Here we prove that without touching calculus (the most common proof interprets as a Riemann sum of ). Seeing as this is probably the most fundamental asymptotic for computer scientists, I was surprised to see this Stack Exchange question didn’t mention the calculus-free approach. The proof here pretty much matches my own answer to the Stack Exchange post.

We first consider powers of 2, . For these , we can break up into the “chunks”

and we have one extra term . There are chunks, and of course is the sum of these chunks (plus the extra term), hence to show we show each chunk is . Inside each chunk we bound above by the power of 2:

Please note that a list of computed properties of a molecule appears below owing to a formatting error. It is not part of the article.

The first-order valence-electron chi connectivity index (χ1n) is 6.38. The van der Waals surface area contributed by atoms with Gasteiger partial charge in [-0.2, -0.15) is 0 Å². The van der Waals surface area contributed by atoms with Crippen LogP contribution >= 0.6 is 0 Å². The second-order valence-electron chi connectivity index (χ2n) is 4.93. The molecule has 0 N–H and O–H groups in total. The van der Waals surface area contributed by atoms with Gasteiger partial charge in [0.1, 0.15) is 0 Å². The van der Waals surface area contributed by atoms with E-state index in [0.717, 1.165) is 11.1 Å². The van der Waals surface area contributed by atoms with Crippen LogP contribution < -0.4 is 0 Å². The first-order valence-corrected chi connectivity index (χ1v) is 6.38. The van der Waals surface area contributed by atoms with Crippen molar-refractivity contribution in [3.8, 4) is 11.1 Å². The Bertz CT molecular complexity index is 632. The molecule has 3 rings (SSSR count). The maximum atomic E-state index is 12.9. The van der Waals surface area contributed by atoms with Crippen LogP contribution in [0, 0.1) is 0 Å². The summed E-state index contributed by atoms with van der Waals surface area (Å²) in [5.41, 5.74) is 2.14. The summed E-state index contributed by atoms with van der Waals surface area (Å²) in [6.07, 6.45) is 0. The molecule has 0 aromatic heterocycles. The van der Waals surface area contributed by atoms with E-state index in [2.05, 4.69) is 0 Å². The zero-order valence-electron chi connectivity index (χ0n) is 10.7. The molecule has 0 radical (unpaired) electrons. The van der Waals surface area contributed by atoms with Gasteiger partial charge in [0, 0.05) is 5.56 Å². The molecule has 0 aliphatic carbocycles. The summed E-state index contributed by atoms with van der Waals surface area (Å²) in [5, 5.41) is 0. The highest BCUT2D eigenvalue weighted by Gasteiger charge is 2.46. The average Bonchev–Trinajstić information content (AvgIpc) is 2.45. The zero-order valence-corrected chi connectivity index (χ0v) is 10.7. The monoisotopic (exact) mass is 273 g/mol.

Thus each chunk is at most 1, and taken together with the extra term , we have .

On the other hand, if we lower bound* *the elements by the next power of 2,

Every chunk is at least , hence .

This essentially is the proof. One technicality: we’ve only shown for a power of 2. Monotonicity of completes the proof for all : taking the nearest powers of 2 above and below , call them and ,

Applying our bounds on and ,

Thus .

(In general, for any monotonic linear or sublinear function, it suffices to show on only the powers of 2).